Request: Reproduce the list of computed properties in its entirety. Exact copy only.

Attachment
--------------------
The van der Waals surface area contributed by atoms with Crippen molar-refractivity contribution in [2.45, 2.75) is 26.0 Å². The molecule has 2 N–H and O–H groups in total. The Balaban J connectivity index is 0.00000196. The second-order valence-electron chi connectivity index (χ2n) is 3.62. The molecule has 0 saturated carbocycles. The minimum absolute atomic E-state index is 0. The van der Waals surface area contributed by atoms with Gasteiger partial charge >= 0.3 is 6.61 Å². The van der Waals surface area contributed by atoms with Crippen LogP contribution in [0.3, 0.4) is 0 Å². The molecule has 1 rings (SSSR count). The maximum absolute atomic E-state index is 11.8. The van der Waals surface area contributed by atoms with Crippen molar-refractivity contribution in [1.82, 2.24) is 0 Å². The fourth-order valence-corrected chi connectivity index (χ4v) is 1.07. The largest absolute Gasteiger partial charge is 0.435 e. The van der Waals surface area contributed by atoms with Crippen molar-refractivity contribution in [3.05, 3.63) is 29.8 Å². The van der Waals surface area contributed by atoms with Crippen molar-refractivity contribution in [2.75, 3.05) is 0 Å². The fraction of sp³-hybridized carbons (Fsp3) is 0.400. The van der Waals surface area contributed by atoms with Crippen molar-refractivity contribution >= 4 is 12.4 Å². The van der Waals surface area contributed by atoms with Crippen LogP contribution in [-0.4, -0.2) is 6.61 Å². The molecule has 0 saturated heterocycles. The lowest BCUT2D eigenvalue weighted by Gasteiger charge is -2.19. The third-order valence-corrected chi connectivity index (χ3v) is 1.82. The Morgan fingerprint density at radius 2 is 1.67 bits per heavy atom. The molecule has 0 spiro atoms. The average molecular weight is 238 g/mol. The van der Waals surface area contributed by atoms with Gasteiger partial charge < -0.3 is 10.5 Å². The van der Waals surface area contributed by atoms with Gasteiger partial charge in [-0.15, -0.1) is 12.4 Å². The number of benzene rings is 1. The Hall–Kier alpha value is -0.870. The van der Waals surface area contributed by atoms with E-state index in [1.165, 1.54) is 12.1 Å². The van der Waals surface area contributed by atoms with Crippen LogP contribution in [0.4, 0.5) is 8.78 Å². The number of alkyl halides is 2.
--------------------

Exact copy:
The van der Waals surface area contributed by atoms with Crippen molar-refractivity contribution in [2.45, 2.75) is 26.0 Å². The molecule has 2 N–H and O–H groups in total. The Balaban J connectivity index is 0.00000196. The second-order valence-electron chi connectivity index (χ2n) is 3.62. The molecule has 0 saturated carbocycles. The minimum absolute atomic E-state index is 0. The van der Waals surface area contributed by atoms with Gasteiger partial charge >= 0.3 is 6.61 Å². The van der Waals surface area contributed by atoms with Crippen LogP contribution in [0.3, 0.4) is 0 Å². The molecule has 1 rings (SSSR count). The maximum absolute atomic E-state index is 11.8. The van der Waals surface area contributed by atoms with Crippen molar-refractivity contribution in [1.82, 2.24) is 0 Å². The fourth-order valence-corrected chi connectivity index (χ4v) is 1.07. The largest absolute Gasteiger partial charge is 0.435 e. The van der Waals surface area contributed by atoms with Crippen molar-refractivity contribution in [3.05, 3.63) is 29.8 Å². The van der Waals surface area contributed by atoms with Crippen molar-refractivity contribution in [2.75, 3.05) is 0 Å². The fraction of sp³-hybridized carbons (Fsp3) is 0.400. The van der Waals surface area contributed by atoms with Crippen molar-refractivity contribution >= 4 is 12.4 Å². The van der Waals surface area contributed by atoms with Crippen LogP contribution in [-0.4, -0.2) is 6.61 Å². The molecule has 0 saturated heterocycles. The lowest BCUT2D eigenvalue weighted by Gasteiger charge is -2.19. The third-order valence-corrected chi connectivity index (χ3v) is 1.82. The Morgan fingerprint density at radius 2 is 1.67 bits per heavy atom. The molecule has 0 spiro atoms. The average molecular weight is 238 g/mol. The van der Waals surface area contributed by atoms with Gasteiger partial charge < -0.3 is 10.5 Å². The van der Waals surface area contributed by atoms with Gasteiger partial charge in [-0.15, -0.1) is 12.4 Å². The number of benzene rings is 1. The Hall–Kier alpha value is -0.870. The van der Waals surface area contributed by atoms with E-state index in [1.165, 1.54) is 12.1 Å². The van der Waals surface area contributed by atoms with Crippen LogP contribution in [0.4, 0.5) is 8.78 Å². The number of alkyl halides is 2.